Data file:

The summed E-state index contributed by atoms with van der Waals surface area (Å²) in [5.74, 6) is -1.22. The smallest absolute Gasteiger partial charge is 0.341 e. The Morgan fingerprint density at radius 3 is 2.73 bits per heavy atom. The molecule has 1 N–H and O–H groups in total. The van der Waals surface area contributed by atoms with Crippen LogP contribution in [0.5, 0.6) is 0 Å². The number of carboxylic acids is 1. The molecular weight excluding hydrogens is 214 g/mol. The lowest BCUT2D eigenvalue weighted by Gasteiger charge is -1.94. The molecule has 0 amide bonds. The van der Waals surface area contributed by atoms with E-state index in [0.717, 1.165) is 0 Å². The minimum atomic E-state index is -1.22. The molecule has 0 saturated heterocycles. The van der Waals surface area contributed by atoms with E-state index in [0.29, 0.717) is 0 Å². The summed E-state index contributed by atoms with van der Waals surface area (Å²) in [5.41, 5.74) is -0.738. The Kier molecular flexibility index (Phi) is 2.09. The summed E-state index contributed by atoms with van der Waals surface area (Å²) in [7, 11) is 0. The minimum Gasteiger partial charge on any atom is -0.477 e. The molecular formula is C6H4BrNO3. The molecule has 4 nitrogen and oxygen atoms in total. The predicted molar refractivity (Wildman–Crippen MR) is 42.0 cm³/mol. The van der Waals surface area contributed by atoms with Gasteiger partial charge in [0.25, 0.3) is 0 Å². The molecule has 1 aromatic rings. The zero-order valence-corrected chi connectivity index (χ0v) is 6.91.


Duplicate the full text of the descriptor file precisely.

The summed E-state index contributed by atoms with van der Waals surface area (Å²) in [5.74, 6) is -1.22. The smallest absolute Gasteiger partial charge is 0.341 e. The Morgan fingerprint density at radius 3 is 2.73 bits per heavy atom. The molecule has 1 N–H and O–H groups in total. The van der Waals surface area contributed by atoms with Crippen LogP contribution in [0.5, 0.6) is 0 Å². The number of carboxylic acids is 1. The molecular weight excluding hydrogens is 214 g/mol. The lowest BCUT2D eigenvalue weighted by Gasteiger charge is -1.94. The molecule has 0 amide bonds. The van der Waals surface area contributed by atoms with E-state index in [0.717, 1.165) is 0 Å². The minimum atomic E-state index is -1.22. The molecule has 0 saturated heterocycles. The van der Waals surface area contributed by atoms with E-state index in [0.29, 0.717) is 0 Å². The summed E-state index contributed by atoms with van der Waals surface area (Å²) in [5.41, 5.74) is -0.738. The Kier molecular flexibility index (Phi) is 2.09. The summed E-state index contributed by atoms with van der Waals surface area (Å²) in [7, 11) is 0. The minimum Gasteiger partial charge on any atom is -0.477 e. The molecular formula is C6H4BrNO3. The molecule has 4 nitrogen and oxygen atoms in total. The predicted molar refractivity (Wildman–Crippen MR) is 42.0 cm³/mol. The van der Waals surface area contributed by atoms with Gasteiger partial charge in [0.25, 0.3) is 0 Å². The molecule has 1 aromatic rings. The zero-order valence-corrected chi connectivity index (χ0v) is 6.91.